Currently, Vol. 6

Pounding this out as quick as I can, since the sun has come out for the first time in a week, and I’ve got some restless natives on my hands!

01. Celebrating: 

We found out the gender of the new baby on Saturday! And also bestowed a name upon him/her, so that Lucy’s mind can be put to rest. It was fun to bring home cake pops of the appropriate color to surprise the girls and Tom (who sadly had to stay home with them, and thus miss the gender-reveal sono for the first time). If you want to know, just shoot me an email! It’ll be mum on the blog for all the relatives who want to be surprised!

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Tom tries to decipher the gender based on the picture alone…hence the confusion…

We also had a great little Michaelmas feast last week, with a roast chicken, whiskey-glazed carrots, and a dragon cake! Followed two days later by a French-ish celebration for St. Therese (crepes with sausage, spinach, cream cheese and Rosé for the adults). Lots of great October feast days to celebrate!

02. Watching:

Arthur and George on PBS. If you don’t necessarily love mystery (ahem) but you do love literary characters in movies with a dash of mystery thrown in, this will be up your alley. It’s about Sir Arthur Conan Doyle and his foray into real-life detective work.

Downtown Abbey: Final Season! I can’t wait to see how they wrap up the show. Perhaps I will go back to Season 1 (the best, best, best) during the long winter/post-partum phase of life.

I’ve also been craving a complete re-watch of Harry Potter from the beginning. There’s something very autumnal about the movies, and pumpkin pasties+butterbeer whilst watching curled on the couch in blankets sounds delightful.

03. Reading:

Ida Elisabeth by Sigrid Undset. Obscure book by the famed novelist. I just started it for my book club, and already love it. That woman could write! It’s also her only novel NOT set in the medieval period (it takes place in the 1930s) which is different and interesting.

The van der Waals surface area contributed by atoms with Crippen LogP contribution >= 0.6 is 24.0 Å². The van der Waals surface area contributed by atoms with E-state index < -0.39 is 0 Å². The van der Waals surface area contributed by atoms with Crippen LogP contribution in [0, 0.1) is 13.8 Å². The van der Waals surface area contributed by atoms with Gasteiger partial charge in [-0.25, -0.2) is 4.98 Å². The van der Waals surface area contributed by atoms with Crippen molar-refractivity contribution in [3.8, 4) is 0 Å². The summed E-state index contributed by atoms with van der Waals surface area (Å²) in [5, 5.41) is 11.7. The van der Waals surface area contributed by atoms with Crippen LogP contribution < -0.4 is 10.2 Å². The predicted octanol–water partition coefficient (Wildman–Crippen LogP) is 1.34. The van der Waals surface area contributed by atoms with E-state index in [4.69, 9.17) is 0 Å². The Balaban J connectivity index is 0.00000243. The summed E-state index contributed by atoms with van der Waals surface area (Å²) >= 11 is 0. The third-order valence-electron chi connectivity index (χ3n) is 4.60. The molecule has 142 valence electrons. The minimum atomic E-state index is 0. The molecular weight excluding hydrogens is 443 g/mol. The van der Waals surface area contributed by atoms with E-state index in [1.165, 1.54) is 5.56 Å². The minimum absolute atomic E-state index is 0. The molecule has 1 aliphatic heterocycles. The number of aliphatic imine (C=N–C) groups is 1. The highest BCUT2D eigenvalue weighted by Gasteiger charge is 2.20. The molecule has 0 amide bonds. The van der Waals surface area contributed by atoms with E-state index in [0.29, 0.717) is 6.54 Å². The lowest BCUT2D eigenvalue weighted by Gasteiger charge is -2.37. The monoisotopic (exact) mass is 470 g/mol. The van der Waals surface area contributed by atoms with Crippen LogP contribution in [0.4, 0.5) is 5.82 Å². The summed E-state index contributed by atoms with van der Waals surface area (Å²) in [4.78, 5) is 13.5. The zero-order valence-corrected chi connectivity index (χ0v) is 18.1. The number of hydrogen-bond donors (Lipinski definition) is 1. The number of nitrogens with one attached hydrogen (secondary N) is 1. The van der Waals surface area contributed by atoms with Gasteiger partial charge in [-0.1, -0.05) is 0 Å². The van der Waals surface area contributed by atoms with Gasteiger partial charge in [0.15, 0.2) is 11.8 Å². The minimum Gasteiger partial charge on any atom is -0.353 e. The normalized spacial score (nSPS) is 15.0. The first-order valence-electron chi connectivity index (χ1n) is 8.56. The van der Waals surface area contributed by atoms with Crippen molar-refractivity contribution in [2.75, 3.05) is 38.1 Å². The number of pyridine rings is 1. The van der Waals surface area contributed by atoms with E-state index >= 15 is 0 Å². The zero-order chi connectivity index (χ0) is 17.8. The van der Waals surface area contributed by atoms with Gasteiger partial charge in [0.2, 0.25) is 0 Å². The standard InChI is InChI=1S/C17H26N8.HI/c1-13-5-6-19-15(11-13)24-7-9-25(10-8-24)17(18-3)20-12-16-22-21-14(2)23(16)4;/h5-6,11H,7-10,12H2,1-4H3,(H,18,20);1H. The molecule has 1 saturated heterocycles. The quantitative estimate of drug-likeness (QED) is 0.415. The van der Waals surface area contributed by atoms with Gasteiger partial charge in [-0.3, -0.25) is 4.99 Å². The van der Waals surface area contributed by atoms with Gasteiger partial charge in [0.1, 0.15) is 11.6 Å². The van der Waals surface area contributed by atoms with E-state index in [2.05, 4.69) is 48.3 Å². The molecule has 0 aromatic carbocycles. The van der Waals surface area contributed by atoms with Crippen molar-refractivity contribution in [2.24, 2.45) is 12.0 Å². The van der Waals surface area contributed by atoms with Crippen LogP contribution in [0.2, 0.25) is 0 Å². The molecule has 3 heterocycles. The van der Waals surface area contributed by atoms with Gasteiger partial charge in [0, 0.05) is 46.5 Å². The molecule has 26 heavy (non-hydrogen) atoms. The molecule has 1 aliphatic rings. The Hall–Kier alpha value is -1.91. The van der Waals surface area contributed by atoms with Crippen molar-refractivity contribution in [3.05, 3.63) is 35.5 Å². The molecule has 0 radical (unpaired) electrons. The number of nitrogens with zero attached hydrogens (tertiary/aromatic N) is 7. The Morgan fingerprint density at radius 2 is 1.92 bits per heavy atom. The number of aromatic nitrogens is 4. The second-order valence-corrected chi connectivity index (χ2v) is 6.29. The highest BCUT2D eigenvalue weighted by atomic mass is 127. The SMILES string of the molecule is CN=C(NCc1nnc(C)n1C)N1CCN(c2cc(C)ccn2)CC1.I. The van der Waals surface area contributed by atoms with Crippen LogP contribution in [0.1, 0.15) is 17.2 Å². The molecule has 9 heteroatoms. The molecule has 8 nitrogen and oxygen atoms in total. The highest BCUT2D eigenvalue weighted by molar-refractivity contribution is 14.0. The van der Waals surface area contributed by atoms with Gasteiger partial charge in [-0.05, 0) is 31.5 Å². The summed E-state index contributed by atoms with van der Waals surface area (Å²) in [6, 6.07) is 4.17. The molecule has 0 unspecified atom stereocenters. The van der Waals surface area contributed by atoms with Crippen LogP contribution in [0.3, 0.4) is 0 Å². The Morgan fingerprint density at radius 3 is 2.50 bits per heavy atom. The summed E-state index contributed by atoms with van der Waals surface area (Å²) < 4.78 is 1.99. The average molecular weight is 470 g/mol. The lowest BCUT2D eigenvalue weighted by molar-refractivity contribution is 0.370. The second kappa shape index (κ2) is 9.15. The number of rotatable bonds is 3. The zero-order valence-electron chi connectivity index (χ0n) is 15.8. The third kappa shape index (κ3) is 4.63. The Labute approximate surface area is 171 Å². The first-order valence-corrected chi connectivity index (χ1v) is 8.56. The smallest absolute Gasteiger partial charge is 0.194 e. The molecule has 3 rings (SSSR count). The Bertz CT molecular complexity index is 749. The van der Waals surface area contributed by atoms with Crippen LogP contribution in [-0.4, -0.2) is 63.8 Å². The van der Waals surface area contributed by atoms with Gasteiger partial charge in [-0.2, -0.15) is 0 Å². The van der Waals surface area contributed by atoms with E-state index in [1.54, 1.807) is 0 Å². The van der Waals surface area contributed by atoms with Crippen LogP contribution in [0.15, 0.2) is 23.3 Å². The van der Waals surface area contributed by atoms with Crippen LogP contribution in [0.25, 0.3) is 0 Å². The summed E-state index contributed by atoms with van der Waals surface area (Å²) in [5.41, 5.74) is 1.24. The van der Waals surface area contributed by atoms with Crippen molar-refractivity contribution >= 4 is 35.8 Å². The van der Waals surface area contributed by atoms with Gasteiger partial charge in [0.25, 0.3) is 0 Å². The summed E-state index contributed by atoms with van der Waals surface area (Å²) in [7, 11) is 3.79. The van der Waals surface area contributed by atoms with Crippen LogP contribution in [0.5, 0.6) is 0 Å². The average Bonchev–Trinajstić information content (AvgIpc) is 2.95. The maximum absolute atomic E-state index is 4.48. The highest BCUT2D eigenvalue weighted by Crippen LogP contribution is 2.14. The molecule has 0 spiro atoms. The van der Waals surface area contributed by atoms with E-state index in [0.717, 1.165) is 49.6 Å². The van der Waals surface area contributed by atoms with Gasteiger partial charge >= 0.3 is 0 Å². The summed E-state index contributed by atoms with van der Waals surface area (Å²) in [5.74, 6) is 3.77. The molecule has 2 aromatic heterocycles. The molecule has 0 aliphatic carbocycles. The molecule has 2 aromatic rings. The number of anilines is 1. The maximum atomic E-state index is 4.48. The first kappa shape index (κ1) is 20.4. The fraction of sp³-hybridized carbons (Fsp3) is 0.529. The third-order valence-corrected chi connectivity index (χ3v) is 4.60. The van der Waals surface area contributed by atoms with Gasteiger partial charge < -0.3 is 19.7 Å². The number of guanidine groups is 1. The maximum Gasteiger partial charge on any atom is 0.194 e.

04. Wearing:

Well, apparently the hurricane for us meant that we skipped the normal fall temperatures and went straight to winter last week. We’ve been wearing long-sleeves, sweaters, slippers, fuzzy footed jammies (well, the girls) and rain coats.

Since I’m now dressing me plus the bump, I’m loving these maternity jeans from Gap (which actually came in petite! Glory! And were on super sale), some awesome leggings from my last Stitch Fix (again, actually short enough for me), and lots of tunics and ruched tees.

(We’ve also had to turn the heat on, which seems absurd for the first few days of October, but it has been chilly...)

05. Praying for:

Our little cousin Liam is undergoing radiation right now. Keep him in your prayers! The great and wonderful news that I forgot to share last month, is that his tumor is completely gone now! We are so thankful and continue to pray for him!

06. Clicking:

I was so excited to see this article and will definitely be bringing it with me to my (upcoming, not-yet-scheduled, why-is-October-so-crazy) hair appointment!

This is from last month, but is such a great article, about the difficult and trying side of practicing NFP when it involves prolonged abstinence. I’m really glad this aspect of NFP is getting some attention! Everyone who is faithfully committed to practicing NFP would love to have a little more support and less sugar-coating, I think.

I’m re-reading this article by a Jewish Rabbi, the transcript of a talk he gave last year at the marriage colloquium in Rome.

07. Planning for:

Much like September, October is shaping up to be an insanely busy month, with every weekend booked: birthday parties, a babymoon(!), dinner dates, and a wedding! We were really hoping to take the girls to a pumpkin patch and apple picking, but I’m not sure when we’ll fit that in, especially if the weather keeps up the chill and rain. Here’s hoping for sunnier fall days!

Linking up with Kelly for her Link-toberfest! Here’s the link to my very first quick takes post, from July 2013 while we were in Rome!

5 Favorite Marriage Books

It’s wedding season, and I thought I’d share some of my favorite books about marriage and love. We (or I) read most of these either before or during dating/engagement, but all of them would be just as excellent for an already married couple. In fact, I think it would be awesome to re-read some of them in the future.